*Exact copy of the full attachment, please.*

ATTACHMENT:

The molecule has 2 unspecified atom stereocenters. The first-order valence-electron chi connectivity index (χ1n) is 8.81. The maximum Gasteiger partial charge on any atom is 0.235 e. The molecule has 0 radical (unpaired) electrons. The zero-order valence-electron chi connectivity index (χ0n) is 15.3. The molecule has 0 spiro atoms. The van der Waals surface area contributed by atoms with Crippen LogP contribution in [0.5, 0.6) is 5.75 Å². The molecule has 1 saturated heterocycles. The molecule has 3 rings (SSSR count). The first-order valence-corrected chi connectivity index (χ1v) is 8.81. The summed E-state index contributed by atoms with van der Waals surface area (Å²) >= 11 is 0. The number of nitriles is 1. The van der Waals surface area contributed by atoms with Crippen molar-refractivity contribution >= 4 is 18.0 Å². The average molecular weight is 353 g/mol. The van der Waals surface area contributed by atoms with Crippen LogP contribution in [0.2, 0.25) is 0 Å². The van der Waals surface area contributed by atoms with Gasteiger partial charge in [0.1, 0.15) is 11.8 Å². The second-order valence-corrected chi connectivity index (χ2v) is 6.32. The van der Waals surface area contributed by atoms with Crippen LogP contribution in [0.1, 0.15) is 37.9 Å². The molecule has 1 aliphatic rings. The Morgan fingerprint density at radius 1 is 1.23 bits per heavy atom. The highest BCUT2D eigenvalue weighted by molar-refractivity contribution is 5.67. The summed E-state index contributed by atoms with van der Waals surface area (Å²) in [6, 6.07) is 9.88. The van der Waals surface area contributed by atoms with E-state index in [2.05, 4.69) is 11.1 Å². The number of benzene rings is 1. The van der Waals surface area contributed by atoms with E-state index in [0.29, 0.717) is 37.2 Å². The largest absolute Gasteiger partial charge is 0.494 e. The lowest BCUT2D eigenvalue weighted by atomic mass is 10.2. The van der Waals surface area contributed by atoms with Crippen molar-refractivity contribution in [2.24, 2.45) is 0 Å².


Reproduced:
The molecule has 2 unspecified atom stereocenters. The first-order valence-electron chi connectivity index (χ1n) is 8.81. The maximum Gasteiger partial charge on any atom is 0.235 e. The molecule has 0 radical (unpaired) electrons. The zero-order valence-electron chi connectivity index (χ0n) is 15.3. The molecule has 0 spiro atoms. The van der Waals surface area contributed by atoms with Crippen LogP contribution in [0.5, 0.6) is 5.75 Å². The molecule has 1 saturated heterocycles. The molecule has 3 rings (SSSR count). The first-order valence-corrected chi connectivity index (χ1v) is 8.81. The summed E-state index contributed by atoms with van der Waals surface area (Å²) >= 11 is 0. The number of nitriles is 1. The van der Waals surface area contributed by atoms with Crippen molar-refractivity contribution >= 4 is 18.0 Å². The average molecular weight is 353 g/mol. The van der Waals surface area contributed by atoms with Crippen LogP contribution in [0.2, 0.25) is 0 Å². The van der Waals surface area contributed by atoms with Gasteiger partial charge in [0.1, 0.15) is 11.8 Å². The second-order valence-corrected chi connectivity index (χ2v) is 6.32. The van der Waals surface area contributed by atoms with Crippen LogP contribution in [0.1, 0.15) is 37.9 Å². The molecule has 1 aliphatic rings. The Morgan fingerprint density at radius 1 is 1.23 bits per heavy atom. The highest BCUT2D eigenvalue weighted by molar-refractivity contribution is 5.67. The summed E-state index contributed by atoms with van der Waals surface area (Å²) in [6, 6.07) is 9.88. The van der Waals surface area contributed by atoms with E-state index in [2.05, 4.69) is 11.1 Å². The number of benzene rings is 1. The van der Waals surface area contributed by atoms with E-state index in [0.29, 0.717) is 37.2 Å². The largest absolute Gasteiger partial charge is 0.494 e. The lowest BCUT2D eigenvalue weighted by atomic mass is 10.2. The van der Waals surface area contributed by atoms with Crippen molar-refractivity contribution in [2.24, 2.45) is 0 Å².